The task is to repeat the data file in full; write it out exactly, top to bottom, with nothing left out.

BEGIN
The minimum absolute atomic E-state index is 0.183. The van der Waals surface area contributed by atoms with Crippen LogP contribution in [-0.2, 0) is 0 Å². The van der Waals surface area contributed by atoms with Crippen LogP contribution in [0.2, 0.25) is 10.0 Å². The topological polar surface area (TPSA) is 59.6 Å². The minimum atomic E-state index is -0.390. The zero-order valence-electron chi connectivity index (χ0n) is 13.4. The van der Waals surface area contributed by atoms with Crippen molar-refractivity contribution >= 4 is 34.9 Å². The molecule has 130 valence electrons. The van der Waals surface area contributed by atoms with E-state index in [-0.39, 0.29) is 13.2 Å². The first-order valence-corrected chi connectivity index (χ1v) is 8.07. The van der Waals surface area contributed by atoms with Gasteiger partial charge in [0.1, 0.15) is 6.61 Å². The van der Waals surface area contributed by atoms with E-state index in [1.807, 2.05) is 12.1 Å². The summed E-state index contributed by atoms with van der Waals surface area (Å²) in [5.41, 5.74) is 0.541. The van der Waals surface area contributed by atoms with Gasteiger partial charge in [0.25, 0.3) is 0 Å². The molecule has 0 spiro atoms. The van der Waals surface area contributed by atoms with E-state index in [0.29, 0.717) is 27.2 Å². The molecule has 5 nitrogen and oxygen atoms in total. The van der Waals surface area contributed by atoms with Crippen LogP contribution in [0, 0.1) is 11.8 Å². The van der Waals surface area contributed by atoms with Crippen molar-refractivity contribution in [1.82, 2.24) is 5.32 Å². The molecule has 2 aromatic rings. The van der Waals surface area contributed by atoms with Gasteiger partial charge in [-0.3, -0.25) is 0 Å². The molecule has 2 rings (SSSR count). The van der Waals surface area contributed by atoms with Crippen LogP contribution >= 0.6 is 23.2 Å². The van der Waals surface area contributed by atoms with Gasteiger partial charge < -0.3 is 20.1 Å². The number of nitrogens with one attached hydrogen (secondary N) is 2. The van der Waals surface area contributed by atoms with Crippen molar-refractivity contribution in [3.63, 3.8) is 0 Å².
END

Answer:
The minimum absolute atomic E-state index is 0.183. The van der Waals surface area contributed by atoms with Crippen LogP contribution in [-0.2, 0) is 0 Å². The van der Waals surface area contributed by atoms with Crippen LogP contribution in [0.2, 0.25) is 10.0 Å². The topological polar surface area (TPSA) is 59.6 Å². The minimum atomic E-state index is -0.390. The zero-order valence-electron chi connectivity index (χ0n) is 13.4. The van der Waals surface area contributed by atoms with Crippen molar-refractivity contribution >= 4 is 34.9 Å². The molecule has 130 valence electrons. The van der Waals surface area contributed by atoms with E-state index in [-0.39, 0.29) is 13.2 Å². The first-order valence-corrected chi connectivity index (χ1v) is 8.07. The van der Waals surface area contributed by atoms with Gasteiger partial charge in [0.1, 0.15) is 6.61 Å². The van der Waals surface area contributed by atoms with E-state index in [1.807, 2.05) is 12.1 Å². The summed E-state index contributed by atoms with van der Waals surface area (Å²) in [5.41, 5.74) is 0.541. The van der Waals surface area contributed by atoms with Gasteiger partial charge in [0.25, 0.3) is 0 Å². The molecule has 0 spiro atoms. The van der Waals surface area contributed by atoms with E-state index in [0.29, 0.717) is 27.2 Å². The molecule has 5 nitrogen and oxygen atoms in total. The van der Waals surface area contributed by atoms with Crippen LogP contribution in [0, 0.1) is 11.8 Å². The van der Waals surface area contributed by atoms with Crippen molar-refractivity contribution in [1.82, 2.24) is 5.32 Å². The molecule has 2 aromatic rings. The van der Waals surface area contributed by atoms with Gasteiger partial charge in [-0.3, -0.25) is 0 Å². The molecule has 2 rings (SSSR count). The van der Waals surface area contributed by atoms with Crippen LogP contribution >= 0.6 is 23.2 Å². The van der Waals surface area contributed by atoms with Gasteiger partial charge < -0.3 is 20.1 Å². The number of nitrogens with one attached hydrogen (secondary N) is 2. The van der Waals surface area contributed by atoms with Crippen molar-refractivity contribution in [3.63, 3.8) is 0 Å².